New Zealanders spent more on their credit and debit cards in April than they did in the same month a year earlier, snapping two monthly declines. The seasonally adjusted value of total transactions on electronic cards rose 0.6 percent to $5.46 billion last month, according to Statistics New Zealand.
That's the second gain in the past six months. Core retail spending, which strips out motor vehicle-related expenditure, rose 0.7 percent to $3.39 billion, with a 1.1 percent gain in consumables, a 1 percent increase in durables and a 1.4 percent rise in hospitality.
Spending on apparel bucked the trend, falling 3.7 percent to $271 million in April. The figures come after Warehouse Group, the country's biggest listed retailer, said clothing and footwear were the only divisions that didn't show a pick-up in consumer demand in the three months ended April 29, which captures the latest data.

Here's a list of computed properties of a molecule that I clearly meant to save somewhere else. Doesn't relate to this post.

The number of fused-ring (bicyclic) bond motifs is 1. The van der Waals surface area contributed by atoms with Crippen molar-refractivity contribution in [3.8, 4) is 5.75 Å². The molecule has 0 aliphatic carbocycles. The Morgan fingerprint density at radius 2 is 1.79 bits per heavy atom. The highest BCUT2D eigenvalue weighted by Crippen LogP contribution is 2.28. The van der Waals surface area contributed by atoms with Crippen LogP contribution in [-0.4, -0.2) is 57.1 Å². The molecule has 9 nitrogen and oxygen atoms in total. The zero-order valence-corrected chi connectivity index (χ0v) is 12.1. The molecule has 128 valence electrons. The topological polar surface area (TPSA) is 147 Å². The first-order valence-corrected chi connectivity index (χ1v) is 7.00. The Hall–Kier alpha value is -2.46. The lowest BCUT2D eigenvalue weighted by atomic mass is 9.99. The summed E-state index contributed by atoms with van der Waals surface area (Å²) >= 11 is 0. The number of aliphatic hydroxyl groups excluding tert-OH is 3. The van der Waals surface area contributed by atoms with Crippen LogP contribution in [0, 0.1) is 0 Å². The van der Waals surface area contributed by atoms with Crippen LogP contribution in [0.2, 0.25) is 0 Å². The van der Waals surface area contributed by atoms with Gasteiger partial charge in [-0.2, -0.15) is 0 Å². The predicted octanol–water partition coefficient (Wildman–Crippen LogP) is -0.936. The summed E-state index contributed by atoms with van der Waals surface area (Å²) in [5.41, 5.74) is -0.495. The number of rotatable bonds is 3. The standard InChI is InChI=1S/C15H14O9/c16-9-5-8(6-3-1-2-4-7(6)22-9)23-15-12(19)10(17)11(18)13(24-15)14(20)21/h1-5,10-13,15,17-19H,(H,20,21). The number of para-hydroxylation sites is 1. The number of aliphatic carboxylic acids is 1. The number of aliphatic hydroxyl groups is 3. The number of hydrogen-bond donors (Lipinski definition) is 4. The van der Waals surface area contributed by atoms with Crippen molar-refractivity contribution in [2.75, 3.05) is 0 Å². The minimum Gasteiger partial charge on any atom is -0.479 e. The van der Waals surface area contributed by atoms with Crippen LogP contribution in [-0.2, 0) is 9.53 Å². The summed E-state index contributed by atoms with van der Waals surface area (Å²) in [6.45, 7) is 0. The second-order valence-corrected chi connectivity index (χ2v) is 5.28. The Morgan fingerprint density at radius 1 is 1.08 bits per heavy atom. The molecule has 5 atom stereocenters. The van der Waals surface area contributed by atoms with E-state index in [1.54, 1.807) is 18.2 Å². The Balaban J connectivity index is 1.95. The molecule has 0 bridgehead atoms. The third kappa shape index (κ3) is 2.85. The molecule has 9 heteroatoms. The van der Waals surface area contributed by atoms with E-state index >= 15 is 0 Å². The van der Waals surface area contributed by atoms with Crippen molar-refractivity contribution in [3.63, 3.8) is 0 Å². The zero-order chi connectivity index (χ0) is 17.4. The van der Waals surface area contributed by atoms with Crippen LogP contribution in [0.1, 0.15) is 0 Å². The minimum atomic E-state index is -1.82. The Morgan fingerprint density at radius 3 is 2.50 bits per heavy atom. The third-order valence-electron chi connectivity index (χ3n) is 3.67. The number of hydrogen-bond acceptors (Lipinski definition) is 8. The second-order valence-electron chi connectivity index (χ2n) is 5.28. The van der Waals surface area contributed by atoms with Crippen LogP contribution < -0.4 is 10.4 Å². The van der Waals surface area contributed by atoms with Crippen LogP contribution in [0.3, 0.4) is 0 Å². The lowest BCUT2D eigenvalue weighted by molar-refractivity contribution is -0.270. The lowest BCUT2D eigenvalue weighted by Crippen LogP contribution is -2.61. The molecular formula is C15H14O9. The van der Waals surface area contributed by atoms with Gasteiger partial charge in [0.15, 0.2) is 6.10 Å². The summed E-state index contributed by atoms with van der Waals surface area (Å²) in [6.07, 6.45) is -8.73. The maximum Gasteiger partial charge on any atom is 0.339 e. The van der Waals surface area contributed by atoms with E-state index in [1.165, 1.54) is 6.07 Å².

Credit and debit card spending on fuel fell 1 percent to $611 million, while vehicle expenditure excluding petrol fell 0.4 percent to $109 million. Spending on services shrank 0.4 percent to $168 million. Non-retail industries gained 0.5 percent to $1.18 billion.
Unadjusted total spending on electronic cards climbed 1.4 percent to $5.24 billion in April. Credit card use as a proportion of total spending dropped to 42.9 percent, its smallest monthly proportion since September. The figures come ahead of Statistics NZ's retail trade survey for the first three months of the year on Monday.